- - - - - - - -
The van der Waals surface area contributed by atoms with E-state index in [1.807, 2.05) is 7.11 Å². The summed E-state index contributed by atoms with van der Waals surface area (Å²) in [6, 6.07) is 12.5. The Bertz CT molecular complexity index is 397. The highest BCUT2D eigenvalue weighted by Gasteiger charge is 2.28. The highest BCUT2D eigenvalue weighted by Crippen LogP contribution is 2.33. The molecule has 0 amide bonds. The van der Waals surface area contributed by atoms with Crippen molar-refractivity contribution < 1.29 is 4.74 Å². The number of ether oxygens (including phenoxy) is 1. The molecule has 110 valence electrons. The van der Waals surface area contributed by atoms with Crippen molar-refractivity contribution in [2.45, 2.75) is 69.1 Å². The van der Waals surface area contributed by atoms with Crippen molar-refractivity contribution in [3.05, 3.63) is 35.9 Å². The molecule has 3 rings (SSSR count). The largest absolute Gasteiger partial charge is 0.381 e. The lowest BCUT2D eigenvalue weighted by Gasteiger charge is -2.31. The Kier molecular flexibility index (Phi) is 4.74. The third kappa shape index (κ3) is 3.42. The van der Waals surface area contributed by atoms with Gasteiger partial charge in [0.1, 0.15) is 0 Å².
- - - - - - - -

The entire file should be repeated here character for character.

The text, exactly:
The van der Waals surface area contributed by atoms with E-state index in [1.807, 2.05) is 7.11 Å². The summed E-state index contributed by atoms with van der Waals surface area (Å²) in [6, 6.07) is 12.5. The Bertz CT molecular complexity index is 397. The highest BCUT2D eigenvalue weighted by Gasteiger charge is 2.28. The highest BCUT2D eigenvalue weighted by Crippen LogP contribution is 2.33. The molecule has 0 amide bonds. The van der Waals surface area contributed by atoms with Crippen molar-refractivity contribution < 1.29 is 4.74 Å². The number of ether oxygens (including phenoxy) is 1. The molecule has 110 valence electrons. The van der Waals surface area contributed by atoms with Crippen molar-refractivity contribution in [2.45, 2.75) is 69.1 Å². The van der Waals surface area contributed by atoms with Crippen molar-refractivity contribution in [3.05, 3.63) is 35.9 Å². The molecule has 3 rings (SSSR count). The largest absolute Gasteiger partial charge is 0.381 e. The lowest BCUT2D eigenvalue weighted by Gasteiger charge is -2.31. The Kier molecular flexibility index (Phi) is 4.74. The third kappa shape index (κ3) is 3.42. The van der Waals surface area contributed by atoms with Gasteiger partial charge in [0.1, 0.15) is 0 Å².